Tag: Lampoons

National Lampoon’s Vacation Movie – The 80s Movies Rewind

National Lampoon's Vacation Picture

Christie Brinkley works her charms on the road in the iconic scene…

Starring

Chevy Chase, Beverly D’Angelo, Imogene Coca, Randy Quaid, Anthony Michael Hall, Dana Barron, Eddie Bracken, Christie Brinkley, Brian Doyle-Murray, Miriam Flynn, James Keach, Eugene Levy, Frank McRae, John Candy Update Cast

Cameos

Look for Harold Ramis making a cameo appearance!

Directed by 80’s director/actor Harold Ramis (“Caddyshack, “Stripes”, “Ghostbusters 1” & “2”) National Lampoon’s Vacation tells the hilarious story of The Griswold’s family trip from their leafy suburban Chicago home to Wally World Theme Park in sunny California.

The film commences at a sterotypically dodgy car dealership where Clark Griswold (Chase) has gone with son (Michael Hall) to trade in the “old gas guzzler” and pick up the new “Antarctic Blue Super Sports Wagon with CB and optional family fun pack”. The dealer… with fantastic permed mullet!… informs that the car won’t be delivered for another six weeks and thus offers a dated family wagon instead, Griswold declines the offer initially but after seeing that his ‘gas guzzler’ has been crushed beyond repair, has no choice but to reluctantly accept.

This first ‘deviation’ from inept but sincere Clark’s carefully plotted route across the West is the first of… well, nothing goes according to plan… yet Clarke keeps cracking the goofy remarks regardless of his predictiment, be it lost in a Harlem-like neighbourhood, or when he accidentally kills the dog, then the sour Aunt Edna perishes, they lose all their holiday money and wreck the new car… of course they haven’t got to Wally World yet for the hysterical conclusion where Clark finally snaps and the fun really starts!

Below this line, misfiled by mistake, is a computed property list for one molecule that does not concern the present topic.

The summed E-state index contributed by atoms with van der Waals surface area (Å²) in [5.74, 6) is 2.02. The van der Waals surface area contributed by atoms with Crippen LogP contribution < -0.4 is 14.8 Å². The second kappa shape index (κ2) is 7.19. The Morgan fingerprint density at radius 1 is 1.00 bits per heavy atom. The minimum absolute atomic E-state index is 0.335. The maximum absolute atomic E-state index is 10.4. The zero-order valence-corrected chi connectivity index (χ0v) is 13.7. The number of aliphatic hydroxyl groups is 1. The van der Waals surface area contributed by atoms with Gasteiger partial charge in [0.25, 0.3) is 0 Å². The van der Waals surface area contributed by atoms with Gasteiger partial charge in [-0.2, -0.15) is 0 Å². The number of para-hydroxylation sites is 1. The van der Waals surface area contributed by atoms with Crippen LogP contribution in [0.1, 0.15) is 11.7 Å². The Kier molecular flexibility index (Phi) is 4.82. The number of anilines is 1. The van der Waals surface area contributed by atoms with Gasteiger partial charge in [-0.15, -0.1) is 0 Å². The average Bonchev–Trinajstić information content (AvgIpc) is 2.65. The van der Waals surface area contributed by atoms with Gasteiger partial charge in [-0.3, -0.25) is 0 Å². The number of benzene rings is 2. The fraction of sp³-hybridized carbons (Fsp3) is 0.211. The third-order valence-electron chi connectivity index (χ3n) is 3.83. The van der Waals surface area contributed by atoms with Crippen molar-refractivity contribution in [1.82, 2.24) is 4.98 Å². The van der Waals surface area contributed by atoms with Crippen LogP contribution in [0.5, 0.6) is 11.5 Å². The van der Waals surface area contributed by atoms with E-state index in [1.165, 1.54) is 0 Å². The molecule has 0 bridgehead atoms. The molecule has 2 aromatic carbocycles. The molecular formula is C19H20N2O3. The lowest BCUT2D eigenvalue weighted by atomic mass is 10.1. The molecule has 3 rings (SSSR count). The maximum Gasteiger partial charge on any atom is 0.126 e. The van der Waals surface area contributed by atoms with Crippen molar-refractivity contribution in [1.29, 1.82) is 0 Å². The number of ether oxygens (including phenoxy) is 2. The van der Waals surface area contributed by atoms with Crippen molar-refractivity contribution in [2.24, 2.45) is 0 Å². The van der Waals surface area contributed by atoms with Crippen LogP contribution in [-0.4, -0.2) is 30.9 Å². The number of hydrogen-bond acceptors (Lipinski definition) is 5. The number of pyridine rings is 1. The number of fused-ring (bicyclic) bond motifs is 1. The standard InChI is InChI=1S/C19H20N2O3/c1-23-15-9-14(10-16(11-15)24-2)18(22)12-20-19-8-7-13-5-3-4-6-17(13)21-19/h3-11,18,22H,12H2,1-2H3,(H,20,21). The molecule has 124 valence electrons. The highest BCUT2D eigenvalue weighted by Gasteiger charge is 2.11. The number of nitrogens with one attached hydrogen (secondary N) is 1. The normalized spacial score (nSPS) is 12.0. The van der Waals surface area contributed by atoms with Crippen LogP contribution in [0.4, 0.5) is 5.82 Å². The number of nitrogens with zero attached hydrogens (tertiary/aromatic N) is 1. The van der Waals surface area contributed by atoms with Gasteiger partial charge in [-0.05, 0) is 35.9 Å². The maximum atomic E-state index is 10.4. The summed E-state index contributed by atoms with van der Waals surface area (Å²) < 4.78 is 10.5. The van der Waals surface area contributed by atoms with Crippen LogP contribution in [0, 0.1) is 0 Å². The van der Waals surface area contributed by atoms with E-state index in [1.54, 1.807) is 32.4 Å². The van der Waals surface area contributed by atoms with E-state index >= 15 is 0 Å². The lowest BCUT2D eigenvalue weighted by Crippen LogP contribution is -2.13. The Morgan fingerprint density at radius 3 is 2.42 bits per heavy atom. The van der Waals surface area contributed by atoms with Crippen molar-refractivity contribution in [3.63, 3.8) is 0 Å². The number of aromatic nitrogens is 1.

National Lampoon’s Vacation is a classic big studio 80’s family comedy, it is definitely a product of it’s time… one scene which highlights this is when Chevy Chase’s character takes a black security guard hostage and commands him like a dog… sit, down, stay, etc.

Another scene has the young daughter, aged 12 smoking marijuana, it is unlikely that these scenes would appear in big studio family comedies of the 90’s and Millennium.

The wardrobe for the film is great with the cast adorned in pink & green LaCoste polo shirts, Converse footwear and plenty of other top 80’s gear. Christie Brinkley is the archetypal 80’s babe.

Vacation is filled with imagery and artefacts of the decade and is a throughly enjoyable, fun movie.


Very silly and very funny movie with a great cast and many comic moments.


Not for ‘high brow’ movie lovers!

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National Lampoon’s Vacation (1983) – Rotten Tomatoes


Critics Consensus

Blessed by a brilliantly befuddled star turn from Chevy Chase, National Lampoon’s Vacation is one of the more consistent — and thoroughly quotable — screwball comedies of the 1980s.

TOMATOMETER

Total Count:

43

Audience Score

User Ratings: 113,431

Where to watch

National Lampoon’s Vacation

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Movie Info

The first film in the Vacation comedy franchise stars Chevy Chase as Clark Griswold, an ad exec who becomes consumed with taking his family cross-country to Wally World, a California amusement park. Less a vacation than a descent into a peculiarly American kind of hell, the Griswolds suffer through an endless series of catastrophes, culminating in a run-in with the law. ~ Jason Ankeny, Rovi

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News & Interviews for National Lampoon’s Vacation

Critic Reviews for National Lampoon’s Vacation

Audience Reviews for National Lampoon’s Vacation

  • Jul 19, 2015

    Mass hysteria. One of the funniest films from the mid 80’s which is saying a lot. An all around hilarious film

  • Jun 05, 2014